Modal Analysis of Millimetre-wave and Terahertz Imaging Systems
Mahon, Ronan John (2011) Modal Analysis of Millimetre-wave and Terahertz Imaging Systems. PhD thesis, National University of Ireland Maynooth.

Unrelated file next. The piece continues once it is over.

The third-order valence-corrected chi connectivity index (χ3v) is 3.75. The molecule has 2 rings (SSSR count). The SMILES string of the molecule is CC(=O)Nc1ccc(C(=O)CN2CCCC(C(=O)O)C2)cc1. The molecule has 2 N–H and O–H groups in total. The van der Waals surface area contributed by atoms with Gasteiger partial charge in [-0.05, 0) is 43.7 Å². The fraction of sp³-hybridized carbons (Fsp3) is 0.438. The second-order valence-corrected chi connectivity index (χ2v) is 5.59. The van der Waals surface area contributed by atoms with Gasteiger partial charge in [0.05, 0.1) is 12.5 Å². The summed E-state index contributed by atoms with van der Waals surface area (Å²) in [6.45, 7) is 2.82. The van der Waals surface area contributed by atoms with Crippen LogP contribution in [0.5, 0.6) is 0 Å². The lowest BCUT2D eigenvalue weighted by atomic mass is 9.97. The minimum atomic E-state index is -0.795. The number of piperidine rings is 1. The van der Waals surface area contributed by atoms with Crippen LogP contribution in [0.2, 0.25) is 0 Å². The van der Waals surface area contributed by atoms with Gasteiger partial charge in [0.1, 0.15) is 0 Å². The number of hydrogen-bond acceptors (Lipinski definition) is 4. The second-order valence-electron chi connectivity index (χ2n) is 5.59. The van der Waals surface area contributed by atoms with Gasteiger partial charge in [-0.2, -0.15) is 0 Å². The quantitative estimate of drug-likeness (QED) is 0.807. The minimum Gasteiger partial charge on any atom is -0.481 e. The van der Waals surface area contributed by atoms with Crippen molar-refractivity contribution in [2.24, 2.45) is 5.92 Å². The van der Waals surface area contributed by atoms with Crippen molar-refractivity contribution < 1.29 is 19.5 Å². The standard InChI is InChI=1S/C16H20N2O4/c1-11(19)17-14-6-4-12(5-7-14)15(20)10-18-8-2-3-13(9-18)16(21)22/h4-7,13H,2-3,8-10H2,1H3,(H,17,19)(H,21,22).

This thesis presents the theory and applications of electromagnetic field calculation using orthogonal Gaussian beam modes within the context of far-infrared imaging systems. Laguerre and Hermite-Gaussian modes have been frequently reported in the analysis of paraxial millimetre-wave propagation in astronomical optical systems. Here the method of Gaussian beam mode analysis (GBMA) is extended to fields of optical research that have until recently been associated with wavelengths in the visible band. Using recently derived expressions for the non-paraxial diffraction of Hermite-Gaussian modes, the author demonstrates the modal calculation of far-field intensity distributions with less angular restriction on the accuracy of the method compared to the conventional paraxial description of orthogonal Gaussian modes. This method shows excellent agreement with predictions from more rigourous fullwave numerical methods such as the finite-difference time-domain algorithm, which is also described as a software tool in the modelling of horn and lens antennas. The properties of diffraction limited Bessel beams is described using the Laguerre-Gaussian expansion of conical lenses, and experimental measurements of a conical lens is presented to explore the validity of the use of these optical elements as horn coupled devices in millimetre wave imaging systems. A study of diffractive Fresnel lenses has been undertaken with a comparison of experimentally measured fields with those predicted by the modal techniques. The effects of such lenses on ultrashort paraxial pulses are also investigated using a novel numerical description of few-cycle fields as a superposition of pulsed Laguerre- Gaussian modes. The application of digital holography in the far-infra red band has the prospect of diffraction limited imaging systems without creating distortions and aberrations which is a common problem in conventional techniques using lenses and mirrors. The author presents results from a simple proof-of-concept system which exhibits the potential of this technique for application in, for example, mm-wave security imaging.
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